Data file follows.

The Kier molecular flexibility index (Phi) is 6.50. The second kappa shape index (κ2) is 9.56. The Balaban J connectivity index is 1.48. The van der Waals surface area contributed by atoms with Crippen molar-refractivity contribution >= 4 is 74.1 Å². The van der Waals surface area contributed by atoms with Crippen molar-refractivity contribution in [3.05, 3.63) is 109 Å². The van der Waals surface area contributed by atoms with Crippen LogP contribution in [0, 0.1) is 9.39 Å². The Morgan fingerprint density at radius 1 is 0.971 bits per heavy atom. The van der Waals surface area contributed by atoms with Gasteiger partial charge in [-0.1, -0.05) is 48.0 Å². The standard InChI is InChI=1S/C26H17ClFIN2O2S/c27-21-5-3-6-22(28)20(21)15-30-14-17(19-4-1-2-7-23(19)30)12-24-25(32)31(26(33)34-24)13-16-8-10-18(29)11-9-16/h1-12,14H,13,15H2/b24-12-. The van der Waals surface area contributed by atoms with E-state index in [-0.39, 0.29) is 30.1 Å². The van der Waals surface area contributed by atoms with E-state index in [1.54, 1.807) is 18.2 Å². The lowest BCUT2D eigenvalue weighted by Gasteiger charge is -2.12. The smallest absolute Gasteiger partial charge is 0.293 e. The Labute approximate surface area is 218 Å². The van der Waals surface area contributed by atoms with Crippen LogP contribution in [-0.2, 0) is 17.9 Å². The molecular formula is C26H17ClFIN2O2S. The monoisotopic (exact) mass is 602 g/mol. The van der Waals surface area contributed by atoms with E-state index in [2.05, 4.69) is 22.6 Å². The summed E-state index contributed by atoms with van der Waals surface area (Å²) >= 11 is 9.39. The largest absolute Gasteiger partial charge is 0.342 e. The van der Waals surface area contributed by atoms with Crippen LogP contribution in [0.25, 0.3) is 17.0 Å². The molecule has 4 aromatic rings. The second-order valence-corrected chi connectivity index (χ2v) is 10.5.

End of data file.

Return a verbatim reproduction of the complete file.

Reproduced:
The Kier molecular flexibility index (Phi) is 6.50. The second kappa shape index (κ2) is 9.56. The Balaban J connectivity index is 1.48. The van der Waals surface area contributed by atoms with Crippen molar-refractivity contribution >= 4 is 74.1 Å². The van der Waals surface area contributed by atoms with Crippen molar-refractivity contribution in [3.05, 3.63) is 109 Å². The van der Waals surface area contributed by atoms with Crippen LogP contribution in [0, 0.1) is 9.39 Å². The Morgan fingerprint density at radius 1 is 0.971 bits per heavy atom. The van der Waals surface area contributed by atoms with Gasteiger partial charge in [-0.1, -0.05) is 48.0 Å². The standard InChI is InChI=1S/C26H17ClFIN2O2S/c27-21-5-3-6-22(28)20(21)15-30-14-17(19-4-1-2-7-23(19)30)12-24-25(32)31(26(33)34-24)13-16-8-10-18(29)11-9-16/h1-12,14H,13,15H2/b24-12-. The van der Waals surface area contributed by atoms with E-state index in [-0.39, 0.29) is 30.1 Å². The van der Waals surface area contributed by atoms with E-state index in [1.54, 1.807) is 18.2 Å². The lowest BCUT2D eigenvalue weighted by Gasteiger charge is -2.12. The smallest absolute Gasteiger partial charge is 0.293 e. The Labute approximate surface area is 218 Å². The van der Waals surface area contributed by atoms with Crippen LogP contribution in [-0.2, 0) is 17.9 Å². The molecular formula is C26H17ClFIN2O2S. The monoisotopic (exact) mass is 602 g/mol. The van der Waals surface area contributed by atoms with E-state index in [2.05, 4.69) is 22.6 Å². The summed E-state index contributed by atoms with van der Waals surface area (Å²) >= 11 is 9.39. The largest absolute Gasteiger partial charge is 0.342 e. The van der Waals surface area contributed by atoms with Crippen LogP contribution in [0.25, 0.3) is 17.0 Å². The molecule has 4 aromatic rings. The second-order valence-corrected chi connectivity index (χ2v) is 10.5.